The list of business and industry organizations that oppose federally mandated E-Verify, the federal electronic employee verification program, continues to grow.

In a conference call hosted on Tuesday by the National Immigration Forum, the Associated Industries of Florida along with the U.S. Hispanic Chamber of Commerce and Georgia’s Fruit and Vegetable Association agreed that mandatory E-Verify as defined in Rep. Lamar Smith’s bill, without comprehensive immigration reform at the federal level, would harm the U.S. economy.

Jose Gonzalez of the Associated Industries of Florida recalled that during the 2011 legislative session Florida business organizations sent a message to legislators: The Sunshine State depends on international tourism and global trade and an immigration bill that includes mandatory E-Verify would weaken the economy at a time when we are dealing with high unemployment.

Gonzalez added that Florida’s business community believes there has to be an employment verification program but it isn’t E-Verify, which he called difficult for small businesses and a burdensome regulation. Gonzalez concluded that an employee verification system should allow undocumented workers to come out of the shadows.

Javier Palomarez of the U.S. Hispanic Chamber of Commerce said during the conference call that the majority of U.S. businesses do not participate in E-Verify, explaining that many farmers and argricultural operations do not have the high-speed Internet access necessary to link to E-Verify. He echoed the call for federal immigration reform.

Charles Hall of Georgia’s Fruit and Vegetable Association said that Georgia farmers have had problems finding workers to pick crops. Harvest crews, made up of immigrants, are reduced by up to 50 percent and American workers have not filled those jobs. Hall added they are starting to evaluate the impact of Georgia’s recently passed immigration enforcement law, H.B. 87, on the state’s farm industry.

Yesterday’s conference call was just more evidence of the business community’s opposition to a mandatory E-Verify system.

The Competitive Enterprise Institute — a nonprofit public policy organization — in a conference call last week called E-Verify a “flawed electronic employment verification system.”

Jim Harper, director of information policy studies with the Cato Institute, said on that call that E-Verify would end up costing millions of dollars, while the program’s database flaws would tag authorized workers.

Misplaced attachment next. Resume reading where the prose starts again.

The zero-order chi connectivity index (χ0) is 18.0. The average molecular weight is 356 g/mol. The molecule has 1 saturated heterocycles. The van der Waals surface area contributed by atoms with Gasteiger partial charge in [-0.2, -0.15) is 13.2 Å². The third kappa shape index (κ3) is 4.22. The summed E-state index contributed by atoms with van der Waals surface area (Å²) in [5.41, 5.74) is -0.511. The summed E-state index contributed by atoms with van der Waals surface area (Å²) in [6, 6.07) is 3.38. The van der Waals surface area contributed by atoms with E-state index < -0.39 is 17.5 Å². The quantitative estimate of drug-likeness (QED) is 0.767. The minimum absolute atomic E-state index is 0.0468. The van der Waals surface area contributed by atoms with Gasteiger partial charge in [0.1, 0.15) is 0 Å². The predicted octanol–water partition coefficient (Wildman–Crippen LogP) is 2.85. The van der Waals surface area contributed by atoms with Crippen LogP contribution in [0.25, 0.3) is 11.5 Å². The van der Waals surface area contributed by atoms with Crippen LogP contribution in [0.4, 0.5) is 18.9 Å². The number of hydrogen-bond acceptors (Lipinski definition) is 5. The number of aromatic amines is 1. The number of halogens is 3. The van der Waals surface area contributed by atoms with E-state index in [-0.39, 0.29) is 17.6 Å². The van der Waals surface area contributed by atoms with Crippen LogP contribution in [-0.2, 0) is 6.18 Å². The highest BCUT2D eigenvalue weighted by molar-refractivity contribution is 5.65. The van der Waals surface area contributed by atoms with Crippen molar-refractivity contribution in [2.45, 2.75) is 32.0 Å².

The Agriculture Coalition for Immigration Reform (which represents more than 300 national, regional and state groups representing the fruit, vegetable, dairy, livestock, nursery, greenhouse and Christmas tree industries) said in June it does not support Smith’s bill, adding that about 75 percent of farmworkers are unauthorized, and virtually the entire applicant pool is not authorized to work in the U.S.

Craig J. Regelbrugge, vice president for government relations and research at the American Nursery & Landscape Association, said in June that mandatory E-Verify without broader solutions would have the largest impact on the agriculture and seasonal employment sectors of the economy, resulting in economic dislocation, production declines, fewer jobs and more imports.

Regelbrugge said that over the last 15 years many organized efforts to recruit Americans into farm sector work have failed.

Regelbrugge added that Georgia is already seeing the impact of the immigration-enforcement law signed there by Gov. Nathan Deal that includes mandatory E-Verify. Some growers are fearing that as many as half of the workers needed to bring in Georgia’s crops will not show up.

In early May the Florida Chamber of Commerce said that the state Senate’s immigration reform bill, “if passed with the deeply flawed Federal government E-Verify program attached to the bill, constitutes a TAX INCREASE on Florida employers.”

Mike Carlton, the director of labor relations for the Florida Fruit and Vegetable Association, said that unauthorized immigrants account for a majority of Florida’s agricultural workforce. E-Verify requirements and other ramped-up enforcement could make it more difficult for farming operations to hire workers.

Brewster Bevis, a lobbyist for Associated Industries of Florida, said requiring a ”very burdensome program” such as E-Verify could deter companies from coming to the state.

During Florida’s legislative session the U.S. Hispanic Chamber of Commerce voiced its opposition to the state Senate’s proposed immigration bill, “for fear of the economic impact such legislation will have on the state of Florida.”

In February, Glenn Hamer, chief executive of the Arizona Chamber of Commerce and Industry, said that estimates of lost tourism business ranged from $15 million to $150 million.

But other business organizations have in fact voiced their support for the Smith’s bill. This includes the U.S. Chamber of Commerce, which recently issued a statement of support for federally mandated E-Verify.

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